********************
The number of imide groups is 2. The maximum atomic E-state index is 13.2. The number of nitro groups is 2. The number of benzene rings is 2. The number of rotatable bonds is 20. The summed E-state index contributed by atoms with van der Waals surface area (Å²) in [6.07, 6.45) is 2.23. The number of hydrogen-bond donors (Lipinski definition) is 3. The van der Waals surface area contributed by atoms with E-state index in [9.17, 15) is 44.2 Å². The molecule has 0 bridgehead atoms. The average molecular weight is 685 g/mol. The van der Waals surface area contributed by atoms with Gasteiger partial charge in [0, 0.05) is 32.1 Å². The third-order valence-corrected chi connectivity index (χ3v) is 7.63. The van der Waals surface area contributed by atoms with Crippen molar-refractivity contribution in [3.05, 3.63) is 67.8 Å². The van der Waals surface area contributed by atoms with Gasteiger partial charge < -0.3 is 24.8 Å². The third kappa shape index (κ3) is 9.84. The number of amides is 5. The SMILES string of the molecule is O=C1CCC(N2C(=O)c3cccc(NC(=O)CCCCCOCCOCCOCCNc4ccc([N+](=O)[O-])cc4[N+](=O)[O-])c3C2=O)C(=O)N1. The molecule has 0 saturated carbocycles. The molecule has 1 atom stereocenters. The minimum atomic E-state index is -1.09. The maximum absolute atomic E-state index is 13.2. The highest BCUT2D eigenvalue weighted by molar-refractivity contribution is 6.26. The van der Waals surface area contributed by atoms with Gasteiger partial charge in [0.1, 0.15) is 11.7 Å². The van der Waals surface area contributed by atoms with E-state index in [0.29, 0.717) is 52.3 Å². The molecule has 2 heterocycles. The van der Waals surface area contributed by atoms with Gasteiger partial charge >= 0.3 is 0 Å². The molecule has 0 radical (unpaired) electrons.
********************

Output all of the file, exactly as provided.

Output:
The number of imide groups is 2. The maximum atomic E-state index is 13.2. The number of nitro groups is 2. The number of benzene rings is 2. The number of rotatable bonds is 20. The summed E-state index contributed by atoms with van der Waals surface area (Å²) in [6.07, 6.45) is 2.23. The number of hydrogen-bond donors (Lipinski definition) is 3. The van der Waals surface area contributed by atoms with E-state index in [9.17, 15) is 44.2 Å². The molecule has 0 bridgehead atoms. The average molecular weight is 685 g/mol. The van der Waals surface area contributed by atoms with Gasteiger partial charge in [0, 0.05) is 32.1 Å². The third-order valence-corrected chi connectivity index (χ3v) is 7.63. The van der Waals surface area contributed by atoms with Crippen molar-refractivity contribution in [3.05, 3.63) is 67.8 Å². The van der Waals surface area contributed by atoms with Gasteiger partial charge < -0.3 is 24.8 Å². The third kappa shape index (κ3) is 9.84. The number of amides is 5. The SMILES string of the molecule is O=C1CCC(N2C(=O)c3cccc(NC(=O)CCCCCOCCOCCOCCNc4ccc([N+](=O)[O-])cc4[N+](=O)[O-])c3C2=O)C(=O)N1. The molecule has 0 saturated carbocycles. The molecule has 1 atom stereocenters. The minimum atomic E-state index is -1.09. The maximum absolute atomic E-state index is 13.2. The highest BCUT2D eigenvalue weighted by molar-refractivity contribution is 6.26. The van der Waals surface area contributed by atoms with Gasteiger partial charge in [0.1, 0.15) is 11.7 Å². The van der Waals surface area contributed by atoms with E-state index in [0.29, 0.717) is 52.3 Å². The molecule has 2 heterocycles. The van der Waals surface area contributed by atoms with Gasteiger partial charge >= 0.3 is 0 Å². The molecule has 0 radical (unpaired) electrons.